Tzav Shabbat HaGadol 5780
L'Shana Hab'ah - The Coming Year
Pesach is a holiday of hope. Our enslaved Israelite ancestors despaired of a better life. Even after Moses appeared on the scene with his assurance that God had sent him to liberate them, the message fell upon deaf ears because “their spirits were crushed by cruel bondage.” (Exodus 6:9). Following the tenth plague our liberated ancestors began a journey to the Promised Land where they would live in freedom and peace. Yet all did not go well on the march . Time and again there were new dangers and frustrations: at the Red Sea, with the ever present concern about water and the unchanging diet of manna which they regarded as “miserable food” (Numbers 21:5).
Life’s ever present cycle of despair and hope is captured in the startling passage, “In every generation enemies rose up to destroy us, but the Holy One Blessed be He saved us from their hands.” It’s a stark reminder that life be it for nation or individual, is never a constant flow of happiness and joy. Inevitably failures and setbacks darken every life. Yet we humans are endowed with amazing adaptability to find the will and strength to move from darkness to light.
This year of the Coronavirus plague, the night of Passover will be different. Illness, quarantine, isolation and social distancing dictate that the Seder, the wonderful family reunion of three or four generations seated around the table, will be sorely missed. Many will forge virtual togetherness via Zoom or Skype; others will celebrate with spouses or live ins; and far too many are destined to celebrate a solo Seder.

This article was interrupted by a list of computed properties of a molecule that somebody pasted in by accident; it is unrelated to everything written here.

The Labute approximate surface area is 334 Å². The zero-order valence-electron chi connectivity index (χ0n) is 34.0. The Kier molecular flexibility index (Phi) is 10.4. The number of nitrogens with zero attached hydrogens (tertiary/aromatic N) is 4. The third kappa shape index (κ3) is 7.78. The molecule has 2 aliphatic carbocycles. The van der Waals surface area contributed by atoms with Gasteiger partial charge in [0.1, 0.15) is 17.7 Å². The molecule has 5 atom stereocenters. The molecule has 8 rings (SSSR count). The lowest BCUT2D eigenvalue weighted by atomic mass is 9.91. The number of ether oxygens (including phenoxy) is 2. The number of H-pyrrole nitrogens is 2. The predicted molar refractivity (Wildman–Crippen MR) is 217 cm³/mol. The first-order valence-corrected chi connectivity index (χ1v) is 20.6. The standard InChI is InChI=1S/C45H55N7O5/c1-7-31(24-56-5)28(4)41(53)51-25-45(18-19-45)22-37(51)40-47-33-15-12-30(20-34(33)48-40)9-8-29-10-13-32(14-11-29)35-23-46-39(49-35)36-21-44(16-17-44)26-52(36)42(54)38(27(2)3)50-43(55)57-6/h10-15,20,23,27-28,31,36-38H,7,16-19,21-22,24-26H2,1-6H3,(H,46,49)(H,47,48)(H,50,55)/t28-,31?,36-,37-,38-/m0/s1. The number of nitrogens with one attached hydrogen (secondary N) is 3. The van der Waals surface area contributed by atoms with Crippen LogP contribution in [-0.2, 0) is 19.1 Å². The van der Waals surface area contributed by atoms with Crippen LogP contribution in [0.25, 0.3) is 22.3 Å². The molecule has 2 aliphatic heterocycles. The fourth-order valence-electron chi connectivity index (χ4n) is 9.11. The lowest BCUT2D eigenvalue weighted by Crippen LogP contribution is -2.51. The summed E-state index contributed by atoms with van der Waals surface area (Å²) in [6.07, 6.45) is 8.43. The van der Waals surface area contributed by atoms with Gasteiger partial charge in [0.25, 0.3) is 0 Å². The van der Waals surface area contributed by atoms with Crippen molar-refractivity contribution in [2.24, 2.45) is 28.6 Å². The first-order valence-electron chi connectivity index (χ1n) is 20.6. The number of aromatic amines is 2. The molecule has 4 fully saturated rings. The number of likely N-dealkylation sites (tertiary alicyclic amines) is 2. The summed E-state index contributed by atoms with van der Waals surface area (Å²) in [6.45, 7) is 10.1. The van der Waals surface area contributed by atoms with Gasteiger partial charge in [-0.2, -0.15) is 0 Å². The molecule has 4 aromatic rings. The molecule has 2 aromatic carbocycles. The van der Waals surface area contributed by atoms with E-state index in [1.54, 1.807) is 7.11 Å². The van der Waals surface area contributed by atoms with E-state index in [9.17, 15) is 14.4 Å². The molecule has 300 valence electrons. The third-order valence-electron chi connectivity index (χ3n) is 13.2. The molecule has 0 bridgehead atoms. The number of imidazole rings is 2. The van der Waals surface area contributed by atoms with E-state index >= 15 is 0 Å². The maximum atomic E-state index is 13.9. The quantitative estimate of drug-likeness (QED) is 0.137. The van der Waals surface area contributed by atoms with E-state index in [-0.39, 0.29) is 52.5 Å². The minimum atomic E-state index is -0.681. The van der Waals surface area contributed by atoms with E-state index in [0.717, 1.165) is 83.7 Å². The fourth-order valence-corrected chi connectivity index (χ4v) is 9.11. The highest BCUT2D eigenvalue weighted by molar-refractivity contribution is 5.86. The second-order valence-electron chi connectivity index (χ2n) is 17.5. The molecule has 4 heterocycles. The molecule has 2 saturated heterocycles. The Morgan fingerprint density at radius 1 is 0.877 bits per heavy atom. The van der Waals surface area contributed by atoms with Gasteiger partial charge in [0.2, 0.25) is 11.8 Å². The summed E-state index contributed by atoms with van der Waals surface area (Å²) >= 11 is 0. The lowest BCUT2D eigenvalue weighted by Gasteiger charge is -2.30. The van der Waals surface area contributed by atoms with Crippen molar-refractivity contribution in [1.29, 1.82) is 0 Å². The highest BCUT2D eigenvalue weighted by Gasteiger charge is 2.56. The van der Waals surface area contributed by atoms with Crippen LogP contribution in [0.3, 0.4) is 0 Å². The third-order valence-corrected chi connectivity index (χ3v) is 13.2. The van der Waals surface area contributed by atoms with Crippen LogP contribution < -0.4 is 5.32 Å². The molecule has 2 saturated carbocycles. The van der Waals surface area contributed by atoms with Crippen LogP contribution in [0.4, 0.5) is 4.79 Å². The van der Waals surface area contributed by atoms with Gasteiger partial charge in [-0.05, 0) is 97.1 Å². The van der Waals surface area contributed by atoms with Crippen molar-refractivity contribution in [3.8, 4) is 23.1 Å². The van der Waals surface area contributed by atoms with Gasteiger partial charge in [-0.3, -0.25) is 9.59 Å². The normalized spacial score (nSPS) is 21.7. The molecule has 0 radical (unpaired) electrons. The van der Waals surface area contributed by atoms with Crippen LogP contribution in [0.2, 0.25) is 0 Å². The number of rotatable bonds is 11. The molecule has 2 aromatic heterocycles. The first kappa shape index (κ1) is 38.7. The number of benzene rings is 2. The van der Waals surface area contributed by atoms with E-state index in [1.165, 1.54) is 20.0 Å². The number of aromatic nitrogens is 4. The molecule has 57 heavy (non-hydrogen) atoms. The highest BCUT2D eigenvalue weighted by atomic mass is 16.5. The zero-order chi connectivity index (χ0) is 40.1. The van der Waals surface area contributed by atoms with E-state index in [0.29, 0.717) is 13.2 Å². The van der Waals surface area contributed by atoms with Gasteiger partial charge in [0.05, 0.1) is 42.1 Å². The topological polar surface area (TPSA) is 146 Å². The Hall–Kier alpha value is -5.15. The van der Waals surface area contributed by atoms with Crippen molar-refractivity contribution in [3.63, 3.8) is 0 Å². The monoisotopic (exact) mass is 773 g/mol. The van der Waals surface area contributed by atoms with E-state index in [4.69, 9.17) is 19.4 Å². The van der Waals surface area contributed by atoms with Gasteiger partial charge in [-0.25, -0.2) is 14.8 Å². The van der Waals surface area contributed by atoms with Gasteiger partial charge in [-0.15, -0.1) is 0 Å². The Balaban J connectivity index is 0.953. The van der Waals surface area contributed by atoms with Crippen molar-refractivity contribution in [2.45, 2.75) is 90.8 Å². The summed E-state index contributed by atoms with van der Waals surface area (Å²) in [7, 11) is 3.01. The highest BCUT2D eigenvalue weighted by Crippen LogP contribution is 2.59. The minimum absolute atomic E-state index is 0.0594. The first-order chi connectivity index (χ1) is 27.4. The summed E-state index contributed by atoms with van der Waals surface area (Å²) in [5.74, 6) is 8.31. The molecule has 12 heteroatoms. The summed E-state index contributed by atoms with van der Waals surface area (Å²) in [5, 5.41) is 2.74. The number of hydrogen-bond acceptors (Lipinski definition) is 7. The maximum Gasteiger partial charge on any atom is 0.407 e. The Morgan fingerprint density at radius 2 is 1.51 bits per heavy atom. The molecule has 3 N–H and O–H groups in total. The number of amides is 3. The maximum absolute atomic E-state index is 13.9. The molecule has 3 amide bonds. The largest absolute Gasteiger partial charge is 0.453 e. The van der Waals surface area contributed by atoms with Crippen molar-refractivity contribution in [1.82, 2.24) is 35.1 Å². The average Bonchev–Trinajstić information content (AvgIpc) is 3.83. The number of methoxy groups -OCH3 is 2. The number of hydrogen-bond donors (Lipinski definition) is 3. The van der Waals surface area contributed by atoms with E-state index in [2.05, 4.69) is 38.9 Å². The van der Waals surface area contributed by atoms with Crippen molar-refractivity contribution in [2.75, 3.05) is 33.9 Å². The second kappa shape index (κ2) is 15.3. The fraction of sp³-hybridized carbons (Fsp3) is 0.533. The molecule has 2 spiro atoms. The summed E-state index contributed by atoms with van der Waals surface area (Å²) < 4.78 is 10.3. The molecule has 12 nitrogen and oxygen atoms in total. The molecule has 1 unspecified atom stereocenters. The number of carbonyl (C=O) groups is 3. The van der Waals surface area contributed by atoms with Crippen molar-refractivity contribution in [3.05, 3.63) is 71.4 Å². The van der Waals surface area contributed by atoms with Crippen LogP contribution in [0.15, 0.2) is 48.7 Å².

In this dark and difficult period plagued with illness and death, with isolation and loneliness, with devastating economic impact, may Elijah’s Cup with its faith and assurance of tomorrow’s better day bless us with the strength and forbearance now demanded of us. L’shana haba’ah, next year and in years to come, may we celebrate our Seders as we have in the past.
From the holy city of Jerusalem my best wishes for a Shabbat Shalom u’Mevorach a Shabbat of peace and blessing, and Chag Pesach Sameach, a meaningful Pesach celebration.
Rabbi Arnold M. Goodman
Senior Rabbinic Scholar
*This Shabbat is called Shabbat HaGadol, the Great Sabbath. According to tradition it was on the Shabbat prior to the Exodus that the Israelites were instructed to take a lamb, a symbol of deity to Egyptians, into their homes, in preparation for the Pesach sacrifice, thereby demonstrating faith in God. The haftara, chosen from the writings of the prophet Malachi, makes reference to God sending Elijiah the prophet before the coming of the great and awesome day of redemption. Hence the special name and designation of this Shabbat.